Sixty-two Senators (not all of them bad mind you) who collectively, supposedly, represent millions of New Yorkers in one house of a bicameral legislature are as a whole, failing us miserably. Yesterday Paterson called the first "special" session into the senate chamber and while they did pass a hundred bills, the legality of that is in doubt.
What's worse was the way it was all handled. First the Democrats ran into chamber at 12:30pm and locked themselves in, then the Republicans pounded on the door to start their own session at 2pm and the Democratic caucus joined in around 3pm. The place looked more like a kindergarten class than a primary institution of our state's government.
Quoting heavily (but deservedly) from The Times-Union:
And so it went, with the Democrats acting as if there were no one else in the chamber, until 3 p.m., when Stewart-Cousins gaveled in for Paterson's special session, kicking off 20 minutes of wildly dysfunctional governance.
Stewart-Cousins recognized Smith, who noted that the chamber had not yet received copies of the bills listed in Paterson's call for a special session. Winner and Skelos attempted to interrupt Smith whenever he rose to speak, and Stewart-Cousins did the same to Skelos.
Stewart-Cousins then ordered the Senate to stand at ease until 5 p.m., and the Democrats began to carry on conversations and exit the chamber.
The Republicans made a quorum call to determine if 32 members were present, and Winner called out the names of Democratic members who were in the Senate but not responding to the roll call ("Sen. Adams is present ... Sen. Aubertine is present in the chamber").
Although Winner declared that quorum was established, the absence of the governor's bills prevented the Republicans and Espada from moving forward with the legislation.
Stewart-Cousins banged her gavel. "Senate stands at ease," she said.
"Senate is in session," Winner declared.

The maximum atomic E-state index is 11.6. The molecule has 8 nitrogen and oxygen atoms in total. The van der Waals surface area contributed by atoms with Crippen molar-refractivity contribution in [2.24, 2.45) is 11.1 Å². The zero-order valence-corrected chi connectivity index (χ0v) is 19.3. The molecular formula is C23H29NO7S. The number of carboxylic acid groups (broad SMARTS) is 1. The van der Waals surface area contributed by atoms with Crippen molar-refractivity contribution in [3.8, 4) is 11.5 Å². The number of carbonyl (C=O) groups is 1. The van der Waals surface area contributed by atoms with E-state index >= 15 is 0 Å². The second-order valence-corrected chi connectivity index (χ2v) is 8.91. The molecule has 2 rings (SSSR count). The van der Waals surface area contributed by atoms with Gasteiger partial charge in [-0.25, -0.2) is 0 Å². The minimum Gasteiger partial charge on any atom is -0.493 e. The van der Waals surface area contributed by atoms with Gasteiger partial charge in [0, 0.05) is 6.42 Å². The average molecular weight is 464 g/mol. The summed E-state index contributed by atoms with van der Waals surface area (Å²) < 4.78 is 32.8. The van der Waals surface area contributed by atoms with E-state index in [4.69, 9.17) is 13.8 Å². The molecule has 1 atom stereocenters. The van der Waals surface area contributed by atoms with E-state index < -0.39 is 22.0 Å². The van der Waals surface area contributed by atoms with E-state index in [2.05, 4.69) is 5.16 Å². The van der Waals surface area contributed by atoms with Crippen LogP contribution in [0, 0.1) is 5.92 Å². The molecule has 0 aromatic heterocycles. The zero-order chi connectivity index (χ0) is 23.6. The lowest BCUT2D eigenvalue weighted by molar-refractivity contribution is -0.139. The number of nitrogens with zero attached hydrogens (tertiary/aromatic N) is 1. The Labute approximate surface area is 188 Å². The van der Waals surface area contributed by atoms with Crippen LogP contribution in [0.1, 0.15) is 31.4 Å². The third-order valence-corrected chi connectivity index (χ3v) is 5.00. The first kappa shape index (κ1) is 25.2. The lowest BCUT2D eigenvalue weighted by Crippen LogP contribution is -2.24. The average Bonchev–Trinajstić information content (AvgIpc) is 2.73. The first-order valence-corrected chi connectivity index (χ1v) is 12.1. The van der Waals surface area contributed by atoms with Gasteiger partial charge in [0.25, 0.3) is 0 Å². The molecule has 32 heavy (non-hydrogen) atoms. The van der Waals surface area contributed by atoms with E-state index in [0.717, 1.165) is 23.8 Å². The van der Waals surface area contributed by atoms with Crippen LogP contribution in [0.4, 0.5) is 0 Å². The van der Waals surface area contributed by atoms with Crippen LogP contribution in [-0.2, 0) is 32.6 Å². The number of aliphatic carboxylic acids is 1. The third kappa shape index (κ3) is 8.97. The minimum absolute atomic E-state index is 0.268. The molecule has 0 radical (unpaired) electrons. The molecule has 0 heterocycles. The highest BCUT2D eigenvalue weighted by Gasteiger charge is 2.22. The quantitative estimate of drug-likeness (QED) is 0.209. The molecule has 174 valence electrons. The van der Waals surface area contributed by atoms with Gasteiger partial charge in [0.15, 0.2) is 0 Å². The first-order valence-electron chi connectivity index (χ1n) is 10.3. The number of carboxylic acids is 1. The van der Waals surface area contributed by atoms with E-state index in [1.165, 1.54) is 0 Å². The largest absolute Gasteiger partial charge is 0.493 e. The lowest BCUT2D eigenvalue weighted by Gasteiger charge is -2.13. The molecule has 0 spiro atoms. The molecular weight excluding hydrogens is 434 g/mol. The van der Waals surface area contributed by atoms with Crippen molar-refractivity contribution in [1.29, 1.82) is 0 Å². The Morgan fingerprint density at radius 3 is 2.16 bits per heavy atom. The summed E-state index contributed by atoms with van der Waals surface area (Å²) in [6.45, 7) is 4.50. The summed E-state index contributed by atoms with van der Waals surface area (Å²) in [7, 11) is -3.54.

As the scene unfolded, the Senate began to devolve into something resembling an unruly study hall. "You gonna punch somebody, Parker?" Sen. Andrew Lanza, R-Staten Island, said as Kevin Parker spoke to the Democratic side of the chamber. (Parker faces assault charges for an incident involving a New York Post reporter.)
"Don't you dare tell me I'm out of order -- you're out of order!," Sen. Ruth Hassell-Thompson, D-Bronx/Westchester, exclaimed after Winner attempted to gavel her down.
The GOP and Espada ultimately left the chamber, saying they would return once the bills had been received. But it was the Democrats who returned to the chamber first after the bills had been distributed.
Although there were at that point only 31 members in the chamber, the Democrats claimed that since all 62 Senate members had stood for the Pledge of Allegiance at the beginning of the 3 p.m. session, quorum had been established. In order for that quorum to be questioned, one of the Republicans or Espada would have had to enter the chamber to do so -- which would, of course, had given the Democrats the 32nd member needed for a quorum call.
After the Democrats had passed the legislation on the governor's list and left the chamber, Republicans returned to adjourn for the day.
That, ladies and gentlemen, is your state senate.